"There is no excusing this. It is only a reason to intensify efforts to get them to do what they have to do." Kurtzer, who spoke to the Post during the inauguration of the University of Haifa's new Center for the Study of the United States, said America is putting pressure on Arafat and the PA to fulfill their obligations in this respect.

He said this would be one of the issues that would be raised in no uncertain manner with Arafat and the PA by Assistant Secretary of State William Burns and CIA Director George Tenet during their upcoming visit.

Kurtzer denied reports Tenet had deferred his visit due to uncertainty over the success of his mission. He said Tenet's "is going to come when he, the president, and the national security team in Washington think it makes the most sense... there hasn't been a change in schedule.

"I spoke to him just a few days ago. He knows how challenging this mission is going to be, and he wants to be prepared for it. He has had some meetings in Washington with people and I think he will be out here relatively soon."

Despite its growing criticism of Arafat, the US administration continues to adhere to the position that he is the elected head of the Palestinian people and, as such, the sole partner for negotiations.

"We have made very clear from the beginning of the intifada that Arafat as the elected leader of the Palestinians has a responsibility to what he can and is able to do to stop the violence and the terrorism," Kurtzer said.

"That has been a constant theme and has certainly been at the center of what President [George W.] Bush has maintained since he came into office. That has not changed at all. In fact since September 11 and since the wave of terrorism in March, our own efforts [have been] to get Arafat, the PA leadership, and the security services under his control to do their job to root out the infrastructure of terrorism, to stop the incitement, to stop the financial flows, to deal with the legal questions that have to be pursued. That doesn't change.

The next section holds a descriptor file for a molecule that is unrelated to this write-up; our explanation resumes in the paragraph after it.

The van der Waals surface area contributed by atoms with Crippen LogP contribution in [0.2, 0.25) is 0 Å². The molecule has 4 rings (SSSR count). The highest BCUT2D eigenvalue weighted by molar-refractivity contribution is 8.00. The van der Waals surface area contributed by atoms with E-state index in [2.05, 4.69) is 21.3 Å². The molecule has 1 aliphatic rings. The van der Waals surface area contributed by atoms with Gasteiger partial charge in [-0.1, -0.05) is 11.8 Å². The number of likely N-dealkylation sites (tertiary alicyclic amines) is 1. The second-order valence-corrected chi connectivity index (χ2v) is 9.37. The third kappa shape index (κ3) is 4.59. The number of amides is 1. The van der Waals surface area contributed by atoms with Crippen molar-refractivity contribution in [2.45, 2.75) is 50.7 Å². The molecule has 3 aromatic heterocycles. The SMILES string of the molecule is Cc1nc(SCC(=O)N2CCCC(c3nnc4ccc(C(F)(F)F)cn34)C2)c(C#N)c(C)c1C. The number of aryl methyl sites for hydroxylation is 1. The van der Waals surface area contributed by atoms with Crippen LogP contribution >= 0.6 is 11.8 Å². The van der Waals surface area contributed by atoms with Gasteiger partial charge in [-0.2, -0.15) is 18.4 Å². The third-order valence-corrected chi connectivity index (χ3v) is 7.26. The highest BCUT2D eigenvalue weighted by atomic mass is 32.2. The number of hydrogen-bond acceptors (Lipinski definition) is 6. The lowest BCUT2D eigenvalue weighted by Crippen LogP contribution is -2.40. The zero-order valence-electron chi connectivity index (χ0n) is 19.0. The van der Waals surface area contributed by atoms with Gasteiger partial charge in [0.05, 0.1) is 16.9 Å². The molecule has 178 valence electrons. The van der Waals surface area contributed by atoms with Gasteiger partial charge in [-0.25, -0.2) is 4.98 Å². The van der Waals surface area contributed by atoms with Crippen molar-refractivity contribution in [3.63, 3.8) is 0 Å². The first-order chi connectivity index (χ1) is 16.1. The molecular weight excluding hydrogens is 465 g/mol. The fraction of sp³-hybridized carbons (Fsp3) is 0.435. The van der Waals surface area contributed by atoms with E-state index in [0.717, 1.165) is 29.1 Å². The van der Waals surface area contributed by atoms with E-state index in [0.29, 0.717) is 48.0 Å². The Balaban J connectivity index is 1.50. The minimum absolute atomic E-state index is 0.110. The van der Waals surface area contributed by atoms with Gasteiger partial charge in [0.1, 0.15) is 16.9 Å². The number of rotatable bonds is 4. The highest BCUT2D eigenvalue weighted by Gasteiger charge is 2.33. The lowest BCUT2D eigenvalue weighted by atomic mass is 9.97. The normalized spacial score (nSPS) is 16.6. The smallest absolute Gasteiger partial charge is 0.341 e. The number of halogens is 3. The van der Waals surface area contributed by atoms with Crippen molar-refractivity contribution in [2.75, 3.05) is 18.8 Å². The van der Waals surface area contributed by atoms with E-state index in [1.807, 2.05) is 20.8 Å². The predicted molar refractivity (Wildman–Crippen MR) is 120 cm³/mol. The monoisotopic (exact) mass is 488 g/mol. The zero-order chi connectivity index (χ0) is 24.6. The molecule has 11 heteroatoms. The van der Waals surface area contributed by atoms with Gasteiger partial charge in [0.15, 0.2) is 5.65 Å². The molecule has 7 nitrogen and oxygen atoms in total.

"One of the issues that Mr. Tenet is working on is not simply the structure of a reform effort, but how you get the Palestinians to do what they are supposed to do which is for their own purposes."

Kurzter noted that Bush had made clear during Prime Minister Ariel Sharon's recent visit to Washington that the US would continue to deal with Arafat.

"He also made very clear his disappointment with Arafat's performance the fact that Arafat has not met the kind of requirements of leadership of his own people in providing for a peaceful pathway to an independent state," he said.

"Instead, by not clamping down on the terrorism and the violence, we think that Arafat has pushed the date of independence off, rather than move it forward. There is great disappointment in his performance, but we will continue to work with the PA and Arafat even as we pursue reform of the institutions and the security services."